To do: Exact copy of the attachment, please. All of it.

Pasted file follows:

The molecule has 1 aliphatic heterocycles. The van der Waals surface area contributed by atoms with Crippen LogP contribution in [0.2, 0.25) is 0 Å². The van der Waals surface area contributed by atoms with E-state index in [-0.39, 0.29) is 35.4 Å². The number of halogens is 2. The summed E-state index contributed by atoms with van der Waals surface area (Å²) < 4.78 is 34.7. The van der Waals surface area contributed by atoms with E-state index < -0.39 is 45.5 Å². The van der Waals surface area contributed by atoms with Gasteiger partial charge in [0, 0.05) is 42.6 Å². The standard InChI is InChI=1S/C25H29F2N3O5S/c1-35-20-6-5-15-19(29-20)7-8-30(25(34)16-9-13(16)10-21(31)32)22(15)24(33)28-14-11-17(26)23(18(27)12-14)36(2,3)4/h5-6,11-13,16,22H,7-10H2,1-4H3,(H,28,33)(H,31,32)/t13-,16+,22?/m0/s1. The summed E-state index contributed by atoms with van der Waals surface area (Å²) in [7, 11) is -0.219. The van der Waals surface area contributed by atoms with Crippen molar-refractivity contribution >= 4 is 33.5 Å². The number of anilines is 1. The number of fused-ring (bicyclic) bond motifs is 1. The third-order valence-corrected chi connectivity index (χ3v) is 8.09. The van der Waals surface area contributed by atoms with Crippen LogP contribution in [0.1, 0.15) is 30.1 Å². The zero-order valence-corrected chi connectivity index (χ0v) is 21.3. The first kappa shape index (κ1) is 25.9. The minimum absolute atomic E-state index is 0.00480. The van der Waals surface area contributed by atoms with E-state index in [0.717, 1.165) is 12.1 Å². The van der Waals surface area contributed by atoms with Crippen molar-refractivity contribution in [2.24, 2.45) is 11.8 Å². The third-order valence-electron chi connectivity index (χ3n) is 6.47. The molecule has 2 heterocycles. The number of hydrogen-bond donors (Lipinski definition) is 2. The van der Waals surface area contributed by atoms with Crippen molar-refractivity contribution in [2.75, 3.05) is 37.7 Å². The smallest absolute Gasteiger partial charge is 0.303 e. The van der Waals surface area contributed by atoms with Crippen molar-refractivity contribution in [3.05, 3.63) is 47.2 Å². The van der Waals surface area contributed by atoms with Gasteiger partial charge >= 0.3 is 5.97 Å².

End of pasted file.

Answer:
The molecule has 1 aliphatic heterocycles. The van der Waals surface area contributed by atoms with Crippen LogP contribution in [0.2, 0.25) is 0 Å². The van der Waals surface area contributed by atoms with E-state index in [-0.39, 0.29) is 35.4 Å². The number of halogens is 2. The summed E-state index contributed by atoms with van der Waals surface area (Å²) < 4.78 is 34.7. The van der Waals surface area contributed by atoms with E-state index < -0.39 is 45.5 Å². The van der Waals surface area contributed by atoms with Gasteiger partial charge in [0, 0.05) is 42.6 Å². The standard InChI is InChI=1S/C25H29F2N3O5S/c1-35-20-6-5-15-19(29-20)7-8-30(25(34)16-9-13(16)10-21(31)32)22(15)24(33)28-14-11-17(26)23(18(27)12-14)36(2,3)4/h5-6,11-13,16,22H,7-10H2,1-4H3,(H,28,33)(H,31,32)/t13-,16+,22?/m0/s1. The summed E-state index contributed by atoms with van der Waals surface area (Å²) in [7, 11) is -0.219. The van der Waals surface area contributed by atoms with Crippen molar-refractivity contribution >= 4 is 33.5 Å². The number of anilines is 1. The number of fused-ring (bicyclic) bond motifs is 1. The third-order valence-corrected chi connectivity index (χ3v) is 8.09. The van der Waals surface area contributed by atoms with Crippen LogP contribution in [0.1, 0.15) is 30.1 Å². The zero-order valence-corrected chi connectivity index (χ0v) is 21.3. The first kappa shape index (κ1) is 25.9. The minimum absolute atomic E-state index is 0.00480. The van der Waals surface area contributed by atoms with E-state index in [0.717, 1.165) is 12.1 Å². The van der Waals surface area contributed by atoms with Crippen molar-refractivity contribution in [2.24, 2.45) is 11.8 Å². The third-order valence-electron chi connectivity index (χ3n) is 6.47. The molecule has 2 heterocycles. The number of hydrogen-bond donors (Lipinski definition) is 2. The van der Waals surface area contributed by atoms with Crippen molar-refractivity contribution in [2.75, 3.05) is 37.7 Å². The smallest absolute Gasteiger partial charge is 0.303 e. The van der Waals surface area contributed by atoms with Crippen molar-refractivity contribution in [3.05, 3.63) is 47.2 Å². The van der Waals surface area contributed by atoms with Gasteiger partial charge >= 0.3 is 5.97 Å².